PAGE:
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James Votaw Cited in Bloomberg Law Article About EPA’s Flame Retardant Rule

Keller and Heckman Partner James Votaw was quoted in the Bloomberg Law article, “EPA’s Flame Retardant Rule Offers Chemical Lesson for Businesses.” The article discusses how an Environmental Protection Agency (EPA) rule restricting industrial uses of a popular flame retardant is causing headaches for equipment manufacturers and demonstrating how the nation’s chemicals law can upend global supply chains.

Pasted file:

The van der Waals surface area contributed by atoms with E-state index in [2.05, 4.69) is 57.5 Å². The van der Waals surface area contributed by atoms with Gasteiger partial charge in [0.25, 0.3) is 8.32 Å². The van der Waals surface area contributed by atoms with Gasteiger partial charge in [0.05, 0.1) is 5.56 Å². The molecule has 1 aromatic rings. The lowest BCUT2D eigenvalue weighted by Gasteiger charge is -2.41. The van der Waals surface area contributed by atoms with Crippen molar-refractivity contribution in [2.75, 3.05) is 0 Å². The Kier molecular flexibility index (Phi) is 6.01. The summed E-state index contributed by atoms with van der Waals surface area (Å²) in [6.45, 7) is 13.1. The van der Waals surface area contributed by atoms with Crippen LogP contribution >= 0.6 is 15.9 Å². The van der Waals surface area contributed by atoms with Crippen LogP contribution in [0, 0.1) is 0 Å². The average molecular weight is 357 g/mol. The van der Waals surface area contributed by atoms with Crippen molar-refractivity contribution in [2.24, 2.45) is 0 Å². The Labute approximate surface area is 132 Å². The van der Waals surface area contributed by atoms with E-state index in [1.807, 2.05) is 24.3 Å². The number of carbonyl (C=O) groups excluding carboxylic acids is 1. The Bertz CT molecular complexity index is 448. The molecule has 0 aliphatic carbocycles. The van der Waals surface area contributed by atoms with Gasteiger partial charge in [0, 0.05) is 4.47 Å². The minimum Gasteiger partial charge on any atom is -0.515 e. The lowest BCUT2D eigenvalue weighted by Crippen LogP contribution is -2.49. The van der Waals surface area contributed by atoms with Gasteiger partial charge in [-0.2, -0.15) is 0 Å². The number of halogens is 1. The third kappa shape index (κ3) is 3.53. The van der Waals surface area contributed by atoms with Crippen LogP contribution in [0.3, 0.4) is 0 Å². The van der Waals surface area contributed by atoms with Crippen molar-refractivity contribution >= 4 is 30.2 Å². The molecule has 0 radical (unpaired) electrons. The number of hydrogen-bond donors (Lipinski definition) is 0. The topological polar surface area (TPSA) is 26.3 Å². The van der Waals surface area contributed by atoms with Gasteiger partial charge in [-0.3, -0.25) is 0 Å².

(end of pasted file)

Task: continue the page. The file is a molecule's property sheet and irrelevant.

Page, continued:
The regulation, developed during the Trump administration, bans a host of uses of the compound that can be found in forklifts, tractors, electric keyboards, and electron microscopes, among other products. But soon after the Biden administration came into office, the EPA was besieged by industry pleas for help, so it took an unusual step – it announced in March that it wouldn’t enforce a key part of the regulation until September 2021, and it invited more comments on the final rule.

James noted that it takes time for companies to know whether their machine’s part contains the chemical. Companies often purchase wires, cables, and other “commodity” parts from different sources based on their price, and the specific chemicals in the same product sold by different suppliers can vary, he said.

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